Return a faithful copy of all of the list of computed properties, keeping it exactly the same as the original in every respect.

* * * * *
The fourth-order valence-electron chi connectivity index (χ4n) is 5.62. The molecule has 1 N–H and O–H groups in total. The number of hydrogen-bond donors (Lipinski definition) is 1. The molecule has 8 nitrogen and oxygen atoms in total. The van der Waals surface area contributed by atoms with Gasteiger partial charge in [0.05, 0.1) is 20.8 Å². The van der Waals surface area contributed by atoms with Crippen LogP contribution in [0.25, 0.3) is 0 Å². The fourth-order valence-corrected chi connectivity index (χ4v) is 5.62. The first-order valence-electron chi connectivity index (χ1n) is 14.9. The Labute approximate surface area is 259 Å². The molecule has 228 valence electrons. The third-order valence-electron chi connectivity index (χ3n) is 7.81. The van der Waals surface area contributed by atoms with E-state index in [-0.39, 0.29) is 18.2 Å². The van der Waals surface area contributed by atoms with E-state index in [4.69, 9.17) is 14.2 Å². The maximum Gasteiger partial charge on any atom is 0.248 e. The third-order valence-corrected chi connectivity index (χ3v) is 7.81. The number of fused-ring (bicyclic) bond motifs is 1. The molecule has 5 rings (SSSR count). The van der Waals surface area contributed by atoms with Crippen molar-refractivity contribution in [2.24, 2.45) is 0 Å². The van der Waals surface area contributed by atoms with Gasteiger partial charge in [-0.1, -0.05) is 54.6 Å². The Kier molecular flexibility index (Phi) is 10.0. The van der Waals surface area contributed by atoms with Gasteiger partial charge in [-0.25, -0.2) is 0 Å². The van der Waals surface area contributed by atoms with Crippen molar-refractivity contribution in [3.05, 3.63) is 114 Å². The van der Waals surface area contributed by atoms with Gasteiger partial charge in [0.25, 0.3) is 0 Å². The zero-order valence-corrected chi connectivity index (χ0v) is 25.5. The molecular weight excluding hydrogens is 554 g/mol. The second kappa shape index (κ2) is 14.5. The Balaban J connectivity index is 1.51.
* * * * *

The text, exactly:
The fourth-order valence-electron chi connectivity index (χ4n) is 5.62. The molecule has 1 N–H and O–H groups in total. The number of hydrogen-bond donors (Lipinski definition) is 1. The molecule has 8 nitrogen and oxygen atoms in total. The van der Waals surface area contributed by atoms with Gasteiger partial charge in [0.05, 0.1) is 20.8 Å². The van der Waals surface area contributed by atoms with Crippen LogP contribution in [0.25, 0.3) is 0 Å². The fourth-order valence-corrected chi connectivity index (χ4v) is 5.62. The first-order valence-electron chi connectivity index (χ1n) is 14.9. The Labute approximate surface area is 259 Å². The molecule has 228 valence electrons. The third-order valence-electron chi connectivity index (χ3n) is 7.81. The van der Waals surface area contributed by atoms with E-state index in [-0.39, 0.29) is 18.2 Å². The van der Waals surface area contributed by atoms with E-state index in [4.69, 9.17) is 14.2 Å². The maximum Gasteiger partial charge on any atom is 0.248 e. The third-order valence-corrected chi connectivity index (χ3v) is 7.81. The number of fused-ring (bicyclic) bond motifs is 1. The molecule has 5 rings (SSSR count). The van der Waals surface area contributed by atoms with Crippen molar-refractivity contribution in [2.24, 2.45) is 0 Å². The van der Waals surface area contributed by atoms with Gasteiger partial charge in [-0.1, -0.05) is 54.6 Å². The Kier molecular flexibility index (Phi) is 10.0. The van der Waals surface area contributed by atoms with Gasteiger partial charge in [-0.25, -0.2) is 0 Å². The van der Waals surface area contributed by atoms with Crippen molar-refractivity contribution in [3.05, 3.63) is 114 Å². The van der Waals surface area contributed by atoms with Gasteiger partial charge in [0.25, 0.3) is 0 Å². The zero-order valence-corrected chi connectivity index (χ0v) is 25.5. The molecular weight excluding hydrogens is 554 g/mol. The second kappa shape index (κ2) is 14.5. The Balaban J connectivity index is 1.51.